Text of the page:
The Association for Freedom of Thought and Expression (AFTE) criticised the “incomplete independence and defective professionalism” of the Egyptian media, in a report published Tuesday.
Since the toppling of Islamist president Mohamed Morsi in July 2013, media coverage has changed, showing “loyalty to the regime” and divulging “propaganda” rather than abiding by the field’s standards of professionalism, according to the report.
The rights group also offered recommendations to contribute to a process of “democratic transformation”. Among the recommendations provided in the report is that media institutions should provide training for all media workers based on media standards that do not involve racism or words that incite hatred.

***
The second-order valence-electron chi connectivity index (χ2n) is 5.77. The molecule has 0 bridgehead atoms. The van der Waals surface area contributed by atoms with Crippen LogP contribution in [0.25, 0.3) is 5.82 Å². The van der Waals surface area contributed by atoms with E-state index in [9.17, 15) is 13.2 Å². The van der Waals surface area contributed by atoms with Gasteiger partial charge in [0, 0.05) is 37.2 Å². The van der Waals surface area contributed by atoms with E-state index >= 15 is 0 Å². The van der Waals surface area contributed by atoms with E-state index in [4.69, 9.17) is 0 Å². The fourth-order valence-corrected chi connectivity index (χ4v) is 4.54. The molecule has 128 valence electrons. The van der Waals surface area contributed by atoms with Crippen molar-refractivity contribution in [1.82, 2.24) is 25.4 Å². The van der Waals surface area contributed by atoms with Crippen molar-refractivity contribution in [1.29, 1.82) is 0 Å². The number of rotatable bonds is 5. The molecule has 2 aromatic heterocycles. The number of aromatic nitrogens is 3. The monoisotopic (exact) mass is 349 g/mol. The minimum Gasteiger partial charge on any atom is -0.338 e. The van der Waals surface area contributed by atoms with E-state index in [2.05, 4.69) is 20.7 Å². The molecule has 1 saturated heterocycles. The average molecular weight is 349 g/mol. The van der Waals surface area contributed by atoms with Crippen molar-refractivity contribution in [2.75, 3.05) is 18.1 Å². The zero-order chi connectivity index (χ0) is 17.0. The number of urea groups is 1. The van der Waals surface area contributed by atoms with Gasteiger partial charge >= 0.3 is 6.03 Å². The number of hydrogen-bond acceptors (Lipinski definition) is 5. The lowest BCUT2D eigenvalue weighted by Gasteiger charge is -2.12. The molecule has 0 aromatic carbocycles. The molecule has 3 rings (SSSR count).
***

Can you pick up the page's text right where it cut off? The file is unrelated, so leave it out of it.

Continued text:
The government should back off the “media honour code” and leave the task of reporting to professionals in the field.
Not everyone agrees, however. Hanan El-Genned, Professor of Mass Communication at Cairo University, said “there is nothing wrong with the media supporting the government” and that “the media should all have the same message, so as not to confuse the people”.